Five Critical Qualities of World-Class CIO Leadership in the Modern Global Enterprise

Hunter MullerThis week we have a guest blog from Hunter Muller, CEO at HMG Strategy, LLC, a company which assists CIOs (Chief Information Officers) in becoming transformational executives and leaders. Drawing on more than 25 years of experience in consulting with IT executive leaders, Hunter is a multi-title book author and a frequent industry speaker on transformational leadership and innovation.

I've recently started work on my fifth book, The CEO of Technology. The new book takes a close look at the challenges facing CIOs as they embrace their new responsibilities as value creators and leaders of genuine business growth in the modern enterprise.

For some CIOs, stepping up to a real corporate leadership role will not be easy. The good news is that leadership can be studied, practiced and perfected - assuming, of course, that you're willing to make the effort.

The idea that great leaders are born to the role has been largely disproven. While it's true that some individuals might possess higher levels of charisma than others, all the "secrets" to successful leadership can be learned and sharpened over the course of your career. Leadership is definitely an acquired set of skills, not a genetically inherited trait.

My extensive research into leadership has convinced me that successful leadership strategies are multi-dimensional, consistent and built for the long term. Moreover, all the important leadership qualities are rooted firmly in traditional "people skills" - such as empathy, awareness, collegiality, communications and collaboration.

Over time, I have observed five distinct capabilities required for world-class IT leadership and continuous innovation in today's globally-connected enterprise:

  1. Multi-Directionality. The modern leadership model takes multiple paths and explores multiple options. It combines internal and external resources. It has focus and structure, but it is also flexible and resilient. It assumes certain levels of risk, with the understanding that risks are proportional to rewards, and therefore necessary for success in competitive markets.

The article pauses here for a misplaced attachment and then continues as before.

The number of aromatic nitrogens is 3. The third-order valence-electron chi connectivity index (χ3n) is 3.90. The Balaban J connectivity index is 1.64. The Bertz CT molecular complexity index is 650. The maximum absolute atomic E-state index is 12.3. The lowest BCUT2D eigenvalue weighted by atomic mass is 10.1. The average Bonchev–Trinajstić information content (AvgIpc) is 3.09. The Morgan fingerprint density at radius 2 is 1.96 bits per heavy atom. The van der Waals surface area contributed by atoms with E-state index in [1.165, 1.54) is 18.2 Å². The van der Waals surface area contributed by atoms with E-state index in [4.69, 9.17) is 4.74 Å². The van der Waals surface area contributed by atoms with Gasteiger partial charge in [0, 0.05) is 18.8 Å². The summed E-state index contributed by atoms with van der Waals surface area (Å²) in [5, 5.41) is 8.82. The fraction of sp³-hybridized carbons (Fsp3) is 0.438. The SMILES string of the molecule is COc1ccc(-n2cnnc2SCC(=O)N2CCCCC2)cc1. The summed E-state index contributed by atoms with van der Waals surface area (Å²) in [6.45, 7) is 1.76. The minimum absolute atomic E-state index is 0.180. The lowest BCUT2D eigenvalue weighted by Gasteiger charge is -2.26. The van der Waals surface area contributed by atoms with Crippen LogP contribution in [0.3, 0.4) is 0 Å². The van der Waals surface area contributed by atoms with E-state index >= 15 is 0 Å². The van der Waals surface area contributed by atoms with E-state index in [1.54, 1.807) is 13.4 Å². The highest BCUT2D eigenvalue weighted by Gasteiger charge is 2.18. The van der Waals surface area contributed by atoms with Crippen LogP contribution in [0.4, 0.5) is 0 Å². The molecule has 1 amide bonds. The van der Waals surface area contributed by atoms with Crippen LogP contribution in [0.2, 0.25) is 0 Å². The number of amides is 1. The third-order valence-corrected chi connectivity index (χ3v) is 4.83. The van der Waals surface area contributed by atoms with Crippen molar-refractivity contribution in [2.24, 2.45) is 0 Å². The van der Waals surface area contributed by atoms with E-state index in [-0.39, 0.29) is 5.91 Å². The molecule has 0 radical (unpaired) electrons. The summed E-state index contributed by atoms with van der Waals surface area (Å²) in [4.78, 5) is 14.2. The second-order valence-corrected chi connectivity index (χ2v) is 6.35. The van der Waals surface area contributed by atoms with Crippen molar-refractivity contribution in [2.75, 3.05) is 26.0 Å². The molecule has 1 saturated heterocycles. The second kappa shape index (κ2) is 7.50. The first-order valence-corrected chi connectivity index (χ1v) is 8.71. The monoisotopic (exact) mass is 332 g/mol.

2. Inside/Outside Balance. Successful leadership strategies leverage a blend of internal and external resources to find creative solutions and serve new markets.
  3. Redefined Teams. Successful leadership is all about building functional teams. In the past, team members were selected for compatibility and basic skills. That is no longer sufficient - today's teams must include insiders and outsiders, people who can find and leverage the appropriate resources (whether external or internal), people who bring different views and opinions - people who might not even be considered "team players."
  4. Deep Knowledge and Market Awareness. Great leadership also requires deep and extensive knowledge and awareness of the competitive landscape. You have to know that the competition is doing and know your competitor's business - even better than the competition knows its own business!
  5. Partnering With the World. The best leaders know that everyone is a potential partner. You must find good ideas wherever they are, and figure out how to make them work within your organisation to create new value for customers.

This is by no means a complete or exhaustive list. We'll add more key qualities and capabilities as we continue researching and exploring the best ways for IT leaders to create value and bring innovation to the modern enterprise. We're in the opening innings of a long game. The outcome will depend largely on the level and quality of our efforts to become great leaders. This will be the focal point of the 2016 London CIO Executive Leadership Summit, produced by HMG Strategy in Association Partnership with BCS, to be held on October 20, 2016 at the Four Seasons London at Park Lane Hotel.

Registration is complimentary for qualified IT executives. Please visit the website to register at: London CIO Summit Registration.

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A regular look at how digital leaders can embrace and embed organisational change through their people.

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